Saudi Arabia and Russia, the oil producers who have attempted to reduce global flooding, said they are debating the easing of production restrictions for the first time.
While supply constraints are declining, it's "on the table", no The decision was made, Saudi energy minister Khalid Al-Falih said in an interview early Friday morning in St. Petersburg. The Organization of Petroleum Exporting Countries and its partners will speak in June about easing the inhibition threshold that began in 2017, Russian counterpart Alexander Novak said after a meeting of the two officials in the same interview.
Speculation fluctuates when and how much Producers will cut back on cuts after they reduced a stock surplus that triggered a price drop some four years ago. Market uncertainty has risen as a result of renewed sanctions by the US against Iran, which could slow exports by the Islamic Republic, and while economic turmoil in Venezuela is causing OPEC members to collapse. The recovery in crude oil prices is also cause for concern that demand could dwindle.
Russia and Saudi Arabia share a common view on consumer concerns about alleged supply shortages, "Al-Falih said." We will keep the market on track to realignment, but at the same time we will not overcorrect. The two nations will meet at least two more times before OPEC and its partners gather in Vienna next month 19659002] While Saudi Arabia is showing the desire for higher prices to finance domestic economic reforms and the evaluation of its underpinning state oil company in a planned IPO, OPEC's top member and its allies are under pressure from consuming nations
Indian mineral oil minister Dharmendra Pradhan said earlier this month he expressed concern about rising crude oil prices and their impact on consumers towards al-Fali He added that the Saudi Energy Minister assured him that the Middle East nation and other producers would ensure that adequate supplies were available and that prices remained reasonable. In the developing countries from Brazil to the Philippines, motorists complain about high fuel costs.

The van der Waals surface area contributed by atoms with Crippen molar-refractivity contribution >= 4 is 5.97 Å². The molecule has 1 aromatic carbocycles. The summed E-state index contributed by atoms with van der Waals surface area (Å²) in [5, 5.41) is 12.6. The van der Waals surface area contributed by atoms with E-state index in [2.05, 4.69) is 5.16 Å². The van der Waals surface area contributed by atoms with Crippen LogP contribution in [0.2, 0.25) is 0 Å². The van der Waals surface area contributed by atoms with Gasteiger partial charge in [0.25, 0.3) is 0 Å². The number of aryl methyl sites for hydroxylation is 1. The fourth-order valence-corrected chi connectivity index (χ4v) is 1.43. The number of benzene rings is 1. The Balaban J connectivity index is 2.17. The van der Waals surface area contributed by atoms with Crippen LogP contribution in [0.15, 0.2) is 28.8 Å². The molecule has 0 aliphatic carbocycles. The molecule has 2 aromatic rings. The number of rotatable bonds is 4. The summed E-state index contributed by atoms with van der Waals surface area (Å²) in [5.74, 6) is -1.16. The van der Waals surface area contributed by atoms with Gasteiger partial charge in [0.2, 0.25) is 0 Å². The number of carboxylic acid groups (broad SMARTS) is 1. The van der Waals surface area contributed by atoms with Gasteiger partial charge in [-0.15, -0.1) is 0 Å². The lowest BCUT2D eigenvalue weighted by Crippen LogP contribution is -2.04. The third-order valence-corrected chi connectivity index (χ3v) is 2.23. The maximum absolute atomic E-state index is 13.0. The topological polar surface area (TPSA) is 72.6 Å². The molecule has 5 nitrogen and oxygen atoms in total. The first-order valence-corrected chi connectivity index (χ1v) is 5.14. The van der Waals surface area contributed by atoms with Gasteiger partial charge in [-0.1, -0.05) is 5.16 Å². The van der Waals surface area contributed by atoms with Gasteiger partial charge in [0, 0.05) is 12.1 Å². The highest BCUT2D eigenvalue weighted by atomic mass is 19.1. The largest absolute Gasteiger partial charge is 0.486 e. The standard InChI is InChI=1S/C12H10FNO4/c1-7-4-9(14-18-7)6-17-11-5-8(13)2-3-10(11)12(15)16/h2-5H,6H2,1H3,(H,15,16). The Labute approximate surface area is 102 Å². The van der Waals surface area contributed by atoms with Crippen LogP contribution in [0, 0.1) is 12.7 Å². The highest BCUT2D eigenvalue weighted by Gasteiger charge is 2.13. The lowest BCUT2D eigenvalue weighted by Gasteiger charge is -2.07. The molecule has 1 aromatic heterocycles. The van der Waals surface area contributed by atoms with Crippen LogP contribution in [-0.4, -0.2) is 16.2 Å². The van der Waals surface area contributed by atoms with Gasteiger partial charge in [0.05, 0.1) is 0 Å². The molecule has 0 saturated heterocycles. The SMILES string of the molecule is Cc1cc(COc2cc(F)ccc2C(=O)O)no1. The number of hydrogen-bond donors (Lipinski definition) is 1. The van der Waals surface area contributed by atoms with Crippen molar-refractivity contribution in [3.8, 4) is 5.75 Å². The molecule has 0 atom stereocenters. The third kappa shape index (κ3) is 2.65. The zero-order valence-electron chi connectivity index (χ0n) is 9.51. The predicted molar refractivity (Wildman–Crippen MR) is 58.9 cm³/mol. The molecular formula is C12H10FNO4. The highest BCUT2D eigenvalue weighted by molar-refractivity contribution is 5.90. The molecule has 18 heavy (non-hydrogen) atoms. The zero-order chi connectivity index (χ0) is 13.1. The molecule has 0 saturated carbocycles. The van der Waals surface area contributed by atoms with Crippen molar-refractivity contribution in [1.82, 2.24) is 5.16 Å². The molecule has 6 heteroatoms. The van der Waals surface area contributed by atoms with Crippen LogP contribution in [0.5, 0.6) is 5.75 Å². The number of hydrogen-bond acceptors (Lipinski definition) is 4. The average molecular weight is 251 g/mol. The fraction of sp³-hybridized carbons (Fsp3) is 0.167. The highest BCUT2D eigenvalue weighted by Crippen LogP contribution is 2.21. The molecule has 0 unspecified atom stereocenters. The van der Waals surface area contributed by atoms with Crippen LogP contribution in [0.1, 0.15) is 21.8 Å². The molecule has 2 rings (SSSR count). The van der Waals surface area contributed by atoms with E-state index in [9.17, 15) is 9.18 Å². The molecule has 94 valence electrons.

In Russia, some of the largest oil producers demanded more flexibility after nearly 17 months of production restraint. The cuts have reached their target, and crude oil prices near $ 80 a barrel are high enough, according to the bosses of Lukoil PJSC and Gazprom Neft PJSC. Novak said he will hold discussions with the country's crude oil producers next week or next week to discuss the deal with OPEC.
"Earlier we said that we will observe the market situation, now we can say that we are going to issue a smooth rest of the issue to meet growing demand, Novak said in an interview on Friday. He added that he and Al-Falih were discussing prices and the market situation, including Venezuelan production and the risks associated with Iran.
The Saudi minister said he would meet Novak in Moscow on June 14, and adding the next meeting between the two is possible before that.
In Washington, Democrats use high gasoline prices that reach $ 3 a gallon for the first time since 2014 as a political tool and accuse the White House of not doing enough to shield consumers.  Recent gains came from US measures such as the resignation of President Donald Trump from a 2015 agreement between Iran and the world powers that had eased the sanctions against the Gulf State in return for curtailing its nuclear program. Earlier this month, Al-Falih and the Energy Minister of the United Arab Emirates, Suhail Al Mazrouei, said recent oil price changes had been fueled by geopolitics and global supply remained plentiful.
In addition, record production in the US is not part of the agreement between global producers to curb production, a key issue that complicates the strategy for OPEC and its allies.
Brent Crude, the benchmark for more than half of world oil, dropped 0.4 percent to $ 78.49 after a barrel at 7:31 in London. Earlier this month, prices hit $ 80 a barrel for the first time since November 2014. US West Texas Intermediate futures were $ 70.49 a barrel in New York.
"We will work closely together and monitor the market almost daily," said Al-Falih on Friday. "We will consult with other countries, and each of them has one vote and their votes are important to us."
( adds Novak comments on meetings with oil companies in the seventh paragraph. )